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DEALING WITH DELINQUENT CHILDREN WAYNE THURMAN. JUVENILE DELINQUENCY The legal term for any child whose behavior is such that if he was an adult the behavior.

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Presentation on theme: "DEALING WITH DELINQUENT CHILDREN WAYNE THURMAN. JUVENILE DELINQUENCY The legal term for any child whose behavior is such that if he was an adult the behavior."— Presentation transcript:

1 DEALING WITH DELINQUENT CHILDREN WAYNE THURMAN

2 JUVENILE DELINQUENCY The legal term for any child whose behavior is such that if he was an adult the behavior would be judged criminal. One offence often displayed by juvenile delinquents, however, would not be considered criminal among adults. That is running away.

3 1991 The average age was 16 93% were male 54% were white, 40% black More than 70% came from one parent homes. Half had family members who had been locked up; 20% two or more close incarcerated relatives; almost 25% had fathers incarcerated in the past year.

4 Only 42% completed 8 th grade compared with 76% of other youth Almost half had been taking drugs or drinking when they committed the crime for which they were arrested; almost 20% admit to taking drugs for the first time before age ten; two out of five used drugs regularly About 40% were locked up for violent crimes such as murder and rape; 40% of this group used a deadly weapon

5 CHILDRENS NEEDS ATTACHMENT TRUST EMPATHY FOR OTHERS SHARE WITH OTHERS ACCEPT RESPONSIBILITY SELF-ESTEEM

6 DISRUPTIONS In attachments: divorce, separation, desertion, nonsupport, single parenting, foster care By adults: physical, sexual, emotional abuse, substance abuse, gambling, severe debt, prolonged unemployment, social isolation of family Outside home with peers, school, etc.

7 Is family to blame? No father figure Living in single parent home doubled from 1970 to %+ live in single parent or nontraditional marriage homes. Most single parents are women Single men parents about 17%

8 Society? Programs to occupy children; crimes committed between 3:00 and 6:00 pm Role models, caring adults Church – intentions of parents Responsible media Schools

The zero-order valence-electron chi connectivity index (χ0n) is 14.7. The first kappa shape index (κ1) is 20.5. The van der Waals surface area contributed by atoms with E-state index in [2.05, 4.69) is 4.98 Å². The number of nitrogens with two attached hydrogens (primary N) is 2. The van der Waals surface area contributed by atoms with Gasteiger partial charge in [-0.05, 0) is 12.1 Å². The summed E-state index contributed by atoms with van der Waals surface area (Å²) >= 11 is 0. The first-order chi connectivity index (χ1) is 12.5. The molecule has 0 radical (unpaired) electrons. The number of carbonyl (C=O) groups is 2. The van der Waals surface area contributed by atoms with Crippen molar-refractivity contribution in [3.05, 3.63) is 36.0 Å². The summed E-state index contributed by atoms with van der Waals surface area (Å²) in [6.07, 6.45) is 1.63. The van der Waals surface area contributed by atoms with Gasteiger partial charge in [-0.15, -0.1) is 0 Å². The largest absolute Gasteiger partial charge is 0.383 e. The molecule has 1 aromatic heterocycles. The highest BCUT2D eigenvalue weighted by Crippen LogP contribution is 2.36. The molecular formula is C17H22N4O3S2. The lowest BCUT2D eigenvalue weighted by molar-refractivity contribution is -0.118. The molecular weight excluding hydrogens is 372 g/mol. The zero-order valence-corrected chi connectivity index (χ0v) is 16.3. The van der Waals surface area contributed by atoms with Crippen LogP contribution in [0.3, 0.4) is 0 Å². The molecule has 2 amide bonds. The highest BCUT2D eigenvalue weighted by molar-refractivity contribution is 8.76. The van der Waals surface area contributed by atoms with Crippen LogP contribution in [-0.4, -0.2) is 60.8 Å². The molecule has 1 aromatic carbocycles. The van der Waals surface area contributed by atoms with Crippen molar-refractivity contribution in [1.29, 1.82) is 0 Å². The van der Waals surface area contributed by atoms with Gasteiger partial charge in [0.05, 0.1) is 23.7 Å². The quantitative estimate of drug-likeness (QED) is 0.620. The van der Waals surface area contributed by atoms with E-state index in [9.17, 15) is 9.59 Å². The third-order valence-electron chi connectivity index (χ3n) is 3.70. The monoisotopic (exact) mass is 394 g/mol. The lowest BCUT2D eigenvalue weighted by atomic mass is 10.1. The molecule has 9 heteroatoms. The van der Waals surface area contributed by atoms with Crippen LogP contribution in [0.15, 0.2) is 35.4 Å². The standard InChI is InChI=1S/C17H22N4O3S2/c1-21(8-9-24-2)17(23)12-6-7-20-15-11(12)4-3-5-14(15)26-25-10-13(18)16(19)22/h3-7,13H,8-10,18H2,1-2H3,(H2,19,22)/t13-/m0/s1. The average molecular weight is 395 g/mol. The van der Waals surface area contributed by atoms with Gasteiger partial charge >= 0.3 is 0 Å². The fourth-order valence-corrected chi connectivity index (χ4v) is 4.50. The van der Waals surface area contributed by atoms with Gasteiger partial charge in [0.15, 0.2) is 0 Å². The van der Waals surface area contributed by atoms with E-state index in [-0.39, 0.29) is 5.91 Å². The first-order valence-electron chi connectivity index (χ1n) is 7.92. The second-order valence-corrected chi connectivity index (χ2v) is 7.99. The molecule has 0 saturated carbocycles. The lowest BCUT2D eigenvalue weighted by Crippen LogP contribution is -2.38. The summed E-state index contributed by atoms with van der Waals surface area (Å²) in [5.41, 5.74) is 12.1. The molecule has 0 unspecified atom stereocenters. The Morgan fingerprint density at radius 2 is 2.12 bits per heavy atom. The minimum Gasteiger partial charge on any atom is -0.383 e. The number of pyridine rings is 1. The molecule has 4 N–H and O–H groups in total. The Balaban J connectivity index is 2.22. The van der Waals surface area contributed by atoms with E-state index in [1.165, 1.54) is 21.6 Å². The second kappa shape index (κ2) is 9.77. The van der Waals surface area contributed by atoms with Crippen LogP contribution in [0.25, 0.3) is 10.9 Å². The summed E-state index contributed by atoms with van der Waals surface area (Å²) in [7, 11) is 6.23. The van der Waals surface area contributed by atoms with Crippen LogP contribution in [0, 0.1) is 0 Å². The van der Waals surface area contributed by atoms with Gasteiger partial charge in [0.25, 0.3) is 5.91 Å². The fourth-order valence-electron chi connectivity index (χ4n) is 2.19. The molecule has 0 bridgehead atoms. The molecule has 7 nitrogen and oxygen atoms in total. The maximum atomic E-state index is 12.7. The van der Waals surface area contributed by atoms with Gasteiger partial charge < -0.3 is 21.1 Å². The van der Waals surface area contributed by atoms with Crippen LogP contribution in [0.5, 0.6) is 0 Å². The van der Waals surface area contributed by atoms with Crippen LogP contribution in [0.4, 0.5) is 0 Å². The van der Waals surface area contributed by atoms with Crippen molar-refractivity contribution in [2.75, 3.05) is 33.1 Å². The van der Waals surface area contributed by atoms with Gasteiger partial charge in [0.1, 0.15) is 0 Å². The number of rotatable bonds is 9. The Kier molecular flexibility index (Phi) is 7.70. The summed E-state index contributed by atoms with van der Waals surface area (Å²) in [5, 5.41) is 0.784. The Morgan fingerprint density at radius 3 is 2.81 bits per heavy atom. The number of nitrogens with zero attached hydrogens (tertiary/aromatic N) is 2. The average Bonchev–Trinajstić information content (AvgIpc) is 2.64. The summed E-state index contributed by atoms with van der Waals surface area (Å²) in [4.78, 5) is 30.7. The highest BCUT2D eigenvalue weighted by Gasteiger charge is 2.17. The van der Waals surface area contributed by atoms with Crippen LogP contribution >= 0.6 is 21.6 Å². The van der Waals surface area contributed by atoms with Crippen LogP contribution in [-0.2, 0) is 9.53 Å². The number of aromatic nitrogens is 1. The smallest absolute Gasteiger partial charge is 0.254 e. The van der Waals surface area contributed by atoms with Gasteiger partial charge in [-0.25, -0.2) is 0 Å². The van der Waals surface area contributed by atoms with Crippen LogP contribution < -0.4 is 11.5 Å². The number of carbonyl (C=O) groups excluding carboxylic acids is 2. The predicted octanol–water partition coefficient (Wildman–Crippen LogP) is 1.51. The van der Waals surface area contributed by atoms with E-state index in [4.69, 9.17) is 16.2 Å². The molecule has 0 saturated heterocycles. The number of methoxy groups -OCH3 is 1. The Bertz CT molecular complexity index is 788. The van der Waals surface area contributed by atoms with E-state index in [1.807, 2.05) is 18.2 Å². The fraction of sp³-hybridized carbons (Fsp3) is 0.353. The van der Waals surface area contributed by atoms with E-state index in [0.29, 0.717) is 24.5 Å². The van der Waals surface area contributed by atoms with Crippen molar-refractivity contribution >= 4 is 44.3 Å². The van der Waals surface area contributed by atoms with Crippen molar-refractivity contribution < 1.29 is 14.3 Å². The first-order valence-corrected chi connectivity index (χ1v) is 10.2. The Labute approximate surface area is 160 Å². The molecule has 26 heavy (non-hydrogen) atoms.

9 Easy Button No manual No quick fix Be proactive Be engaged Be vigilant Be consistent Know your child Spend time with child Know where child is Know peers

10 RESILIENCE Some kids make it in spite of the disruptions, in spite of education, in spite of the family they were born into.

11 CHRISTIAN HOME OPPORTUNITIES FOR RESILIENCE Able to master their world-self- esteem Trust and obey fair authority figures Feel secure, safe, and loved Protect from disruptions Teach responsibility, sharing, empathy Good adult role models

12 What God Expects One man and one woman to enter into marriage A cohesive family unit Subject to one another Husband- head of the house Not provoking children to anger Bring up in the discipline and instruction of the Lord.

13 Single parent No partner to plan with Less time, energy and resources Work longer hours Less time to supervise children Sometimes feels guilt

14 Attachments With a good adult figure the child can: Receive positive attention Trust to be there Confide – Listen Advise Love

15 TRUST Authority figure that is fair Not dictatorial, mean or spiteful Concerned for their well being Takes time to explain the rules, why rules exist, and how rules relate to the child Consistently enforce the rules with love and consideration for the child

16 EMPATHY Talk about feelings of others Help child learn empathy by example and by doing Include child in acts of kindness Encourage to be kind and feel pain of others Use teaching opportunities: death, accidents, etc.

17 ABILITY TO SHARE Begin early and catch the child doing something right Be an example of sharing Emphasize being a good winner or loser Explain why sharing is important and how feelings are involved Reassure of your love, not with things, but with self

18 Accept Responsibility Begin early Appropriate consequence for action Have rules Explain rules Enforce rules Teach responsibility, don’t just give, give, give

19 “Admitting that there is a problem and that your child is at fault is not admitting failure as a parent.” Stanton Samenow

20 SELF-ESTEEM All children need parents who discipline and instruct God instructs us to discipline and instruct Make mistakes and learn in a positive way Put criticism into perspective Setting and reaching goals Enables and empowers

21 BE HONEST BE THERE LISTEN BE SLOW TO SPEAK BE SLOW TO JUDGE SHOW LOVE, CARE, AND CONCERN BE CONSISTENT PRAY


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